The mural artist Juana Alicia said she and her friends have undertaken a fund-raising campaign to restore a Mission Street mural from 1988 that survived until October when a vandal smeared it with paint and tagged it with the word “Toy.”
Alicia said she painted the mural near 21st Street after returning from Central America infuriated by the U.S. military’s involvement there. Set in pastoral Honduras, splayed hands shield an indigenous man from the machine guns of the U.S. – backed Nicaraguan Contras.
In addition to recalling the Central American civil wars of the 1980s, the mural also records the Mission District’s history as a place filled with organizing against U.S. involvement in those conflicts.
“I wanted to do something to protest the illegal invasion of Honduras,” Alicia said as she surveyed the damage done to her mural, Cease Fire. “In 2002, I repainted most of the piece, this time a little darker, in more chiaroscuro tones, given the ongoing nature of its theme.”
The mural is one of several that have been vandalized this fall. The colorful and detailed San Franciscan-themed vignettes of Susan Green’s “Creativity Explored Project,” a large-scale mural painted in 2006 on 21st Street west of Mission Street, are also covered with the word “Toy” and the same smears of spray paint.
South on Mission Street on 23rd, the message “Stop! Vandalizing our murals. Its does not make u cool. It is against the law,” is written along the top of another mural sabotaged with white and black spray paint.
Police are still looking for those responsible. Either the same person or others have returned a handful of times to add layers of graffiti on the 21st Street murals.
“What I can tell you is that in my opinion, “Toy” is not a graffiti tag…no self-respecting graffiti vandal would use this as a moniker,” said San Francisco Police Department Graffiti Abatement Officer Martin Ferreira. “A “Toy” in graffiti slang means somebody who is a “wanna be,” or an unskilled graffiti writer.”
Ferreira said he thought someone else came along after the original damage was done, adding more paint and the word “Toy.”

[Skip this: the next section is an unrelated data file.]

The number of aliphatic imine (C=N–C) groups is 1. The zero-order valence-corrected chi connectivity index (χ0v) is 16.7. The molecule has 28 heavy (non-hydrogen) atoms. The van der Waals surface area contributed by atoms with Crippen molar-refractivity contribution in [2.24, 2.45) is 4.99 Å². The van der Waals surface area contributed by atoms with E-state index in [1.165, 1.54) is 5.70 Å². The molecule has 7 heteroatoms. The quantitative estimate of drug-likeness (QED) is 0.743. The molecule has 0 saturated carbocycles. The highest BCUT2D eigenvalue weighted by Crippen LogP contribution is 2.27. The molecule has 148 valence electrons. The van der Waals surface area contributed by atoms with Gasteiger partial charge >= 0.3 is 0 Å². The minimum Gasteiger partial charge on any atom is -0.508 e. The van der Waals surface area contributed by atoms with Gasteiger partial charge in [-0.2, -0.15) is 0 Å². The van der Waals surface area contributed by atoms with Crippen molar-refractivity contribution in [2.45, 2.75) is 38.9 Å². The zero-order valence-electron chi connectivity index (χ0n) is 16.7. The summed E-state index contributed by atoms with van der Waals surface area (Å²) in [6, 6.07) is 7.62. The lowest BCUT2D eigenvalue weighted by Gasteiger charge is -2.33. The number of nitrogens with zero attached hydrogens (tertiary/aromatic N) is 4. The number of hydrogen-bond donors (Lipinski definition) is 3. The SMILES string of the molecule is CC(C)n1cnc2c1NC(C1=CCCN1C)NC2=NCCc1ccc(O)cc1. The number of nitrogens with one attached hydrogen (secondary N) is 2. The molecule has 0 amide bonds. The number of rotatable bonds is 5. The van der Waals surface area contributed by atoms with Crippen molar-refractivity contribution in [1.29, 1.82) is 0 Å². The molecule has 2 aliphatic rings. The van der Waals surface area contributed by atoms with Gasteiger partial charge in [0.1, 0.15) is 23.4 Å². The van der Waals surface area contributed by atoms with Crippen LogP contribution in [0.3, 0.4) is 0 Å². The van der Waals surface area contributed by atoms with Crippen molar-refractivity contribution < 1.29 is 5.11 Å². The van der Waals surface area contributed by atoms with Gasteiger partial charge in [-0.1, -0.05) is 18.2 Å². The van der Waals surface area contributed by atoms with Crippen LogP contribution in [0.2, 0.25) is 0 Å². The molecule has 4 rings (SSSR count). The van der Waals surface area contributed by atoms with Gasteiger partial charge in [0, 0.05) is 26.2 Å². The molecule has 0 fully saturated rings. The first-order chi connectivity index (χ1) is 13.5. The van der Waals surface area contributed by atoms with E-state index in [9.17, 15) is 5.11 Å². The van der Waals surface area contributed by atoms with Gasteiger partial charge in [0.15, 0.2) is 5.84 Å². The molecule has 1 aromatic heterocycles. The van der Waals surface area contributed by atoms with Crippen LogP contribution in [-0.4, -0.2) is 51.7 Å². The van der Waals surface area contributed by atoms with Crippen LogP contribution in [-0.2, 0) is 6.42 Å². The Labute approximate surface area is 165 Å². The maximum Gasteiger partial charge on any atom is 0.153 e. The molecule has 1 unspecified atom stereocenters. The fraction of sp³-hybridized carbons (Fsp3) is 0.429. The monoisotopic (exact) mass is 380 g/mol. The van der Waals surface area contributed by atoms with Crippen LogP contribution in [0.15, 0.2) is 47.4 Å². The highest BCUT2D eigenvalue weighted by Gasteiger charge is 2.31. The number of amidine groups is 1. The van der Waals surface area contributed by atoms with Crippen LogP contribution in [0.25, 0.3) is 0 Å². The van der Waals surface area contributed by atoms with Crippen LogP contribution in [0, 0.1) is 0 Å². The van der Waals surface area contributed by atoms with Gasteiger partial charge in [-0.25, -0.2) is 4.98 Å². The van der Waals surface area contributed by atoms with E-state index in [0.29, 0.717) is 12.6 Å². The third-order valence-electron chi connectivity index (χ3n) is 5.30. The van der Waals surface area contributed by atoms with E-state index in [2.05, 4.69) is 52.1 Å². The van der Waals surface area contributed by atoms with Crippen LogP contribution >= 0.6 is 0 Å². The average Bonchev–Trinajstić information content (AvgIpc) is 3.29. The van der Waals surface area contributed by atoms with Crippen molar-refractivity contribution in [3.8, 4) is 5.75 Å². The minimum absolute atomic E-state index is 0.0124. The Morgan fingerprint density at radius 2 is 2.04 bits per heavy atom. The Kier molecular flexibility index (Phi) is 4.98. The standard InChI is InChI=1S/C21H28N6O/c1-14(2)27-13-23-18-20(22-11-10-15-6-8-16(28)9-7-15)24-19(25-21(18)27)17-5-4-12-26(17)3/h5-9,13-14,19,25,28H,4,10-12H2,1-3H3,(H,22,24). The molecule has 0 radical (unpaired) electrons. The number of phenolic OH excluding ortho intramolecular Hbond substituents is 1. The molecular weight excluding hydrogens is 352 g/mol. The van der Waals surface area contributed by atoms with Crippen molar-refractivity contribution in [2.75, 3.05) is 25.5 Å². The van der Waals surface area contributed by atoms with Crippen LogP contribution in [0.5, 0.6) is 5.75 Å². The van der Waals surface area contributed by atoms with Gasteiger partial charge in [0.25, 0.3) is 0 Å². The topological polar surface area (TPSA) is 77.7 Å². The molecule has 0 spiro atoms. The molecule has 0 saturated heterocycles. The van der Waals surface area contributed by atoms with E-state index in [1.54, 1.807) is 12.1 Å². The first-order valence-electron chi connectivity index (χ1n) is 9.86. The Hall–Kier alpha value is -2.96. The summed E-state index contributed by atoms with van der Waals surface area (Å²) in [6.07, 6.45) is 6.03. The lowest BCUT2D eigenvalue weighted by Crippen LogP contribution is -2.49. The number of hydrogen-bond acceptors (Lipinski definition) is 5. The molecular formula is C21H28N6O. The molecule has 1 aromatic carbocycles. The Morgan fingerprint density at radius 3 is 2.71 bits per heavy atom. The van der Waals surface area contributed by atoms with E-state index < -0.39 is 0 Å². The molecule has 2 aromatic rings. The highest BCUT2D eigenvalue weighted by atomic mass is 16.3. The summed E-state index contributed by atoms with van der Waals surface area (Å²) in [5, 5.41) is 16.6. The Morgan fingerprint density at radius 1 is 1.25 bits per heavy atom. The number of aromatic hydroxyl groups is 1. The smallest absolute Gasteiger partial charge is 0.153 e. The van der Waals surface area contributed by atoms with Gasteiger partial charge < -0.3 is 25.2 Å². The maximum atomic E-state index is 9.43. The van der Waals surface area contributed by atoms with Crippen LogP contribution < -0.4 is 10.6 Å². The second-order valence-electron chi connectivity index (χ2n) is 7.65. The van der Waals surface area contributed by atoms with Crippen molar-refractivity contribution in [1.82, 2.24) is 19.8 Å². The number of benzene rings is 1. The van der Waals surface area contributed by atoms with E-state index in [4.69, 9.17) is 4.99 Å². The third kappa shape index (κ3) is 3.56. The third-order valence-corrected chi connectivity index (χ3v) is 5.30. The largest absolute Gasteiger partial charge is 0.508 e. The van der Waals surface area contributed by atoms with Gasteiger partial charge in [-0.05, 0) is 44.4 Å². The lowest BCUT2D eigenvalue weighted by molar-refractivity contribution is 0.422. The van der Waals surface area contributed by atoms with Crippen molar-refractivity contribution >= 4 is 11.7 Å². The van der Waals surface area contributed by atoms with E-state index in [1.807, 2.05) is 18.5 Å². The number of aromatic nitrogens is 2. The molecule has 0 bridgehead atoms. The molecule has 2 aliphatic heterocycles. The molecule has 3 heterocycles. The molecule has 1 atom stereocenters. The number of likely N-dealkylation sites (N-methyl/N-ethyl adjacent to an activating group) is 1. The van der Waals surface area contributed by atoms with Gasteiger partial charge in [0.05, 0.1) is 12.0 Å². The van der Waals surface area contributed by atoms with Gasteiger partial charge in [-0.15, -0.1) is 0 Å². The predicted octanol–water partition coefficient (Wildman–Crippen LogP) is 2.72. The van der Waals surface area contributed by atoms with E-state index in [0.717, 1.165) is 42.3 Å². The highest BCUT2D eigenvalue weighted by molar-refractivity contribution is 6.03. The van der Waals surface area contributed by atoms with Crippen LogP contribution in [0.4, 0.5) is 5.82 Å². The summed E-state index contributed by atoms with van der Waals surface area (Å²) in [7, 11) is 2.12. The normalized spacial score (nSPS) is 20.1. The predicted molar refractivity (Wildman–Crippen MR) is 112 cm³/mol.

“This is most likely a sign of disrespect to whom ever defaced the mural in the first place,” Ferreira said.
The defacement of Alicia’s mural at 2489 Mission Street started on Halloween.
“It was a shock to see,” said Basem Kurd, whose corner store is next ‘Cease Fire.’
“They’ve tagged before but never like this.”
Nidal and Saandra Nazzal cried when they saw what vandals had done to the beloved 9′ x 13′ mural painted on a side of their Mission Street building.
The Nazzals filed a police report on Nov. 2 after the initial defacement, and said they will prosecute to the full extent of the law should SFPD arrest a suspect.
While police are looking for suspects, Alicia has covered the lower half of her damaged mural with green paint.
“Several people have contacted me regarding the restoration, expressing sadness, outrage and a desire to see the work restored,” said Alicia.
She plans to recreate the mural in either ceramic tile or ceramic steel. Both are easier to clean and more tag-resistant than acrylic.
The muralist is working with Chicana Latina Foundation’s Olga Talamante and Desiree Smith of San Francisco Architectural Heritage to restore Cease Fire and Alicia’s other 15 murals around the Mission.
The murals are well known tourist attractions and already their loss has been noted.
“So many people come to take pictures of it,” said a staffer at Cupid’s Boutique, adjacent to Green’s mural.
Pablo Rodriguez, who operates a t-shirt shop on 21st and Mission, said he “couldn’t even believe [vandals] would touch the murals.”
“It’s so sad,” said a visitor from Ohio this week as he passed ‘Creativity Explored Project,’ asking “Do you know if they are going to re-do it?”
Alicia said that anyone interested in helping to restore the mural should contact her at firstname.lastname@example.org.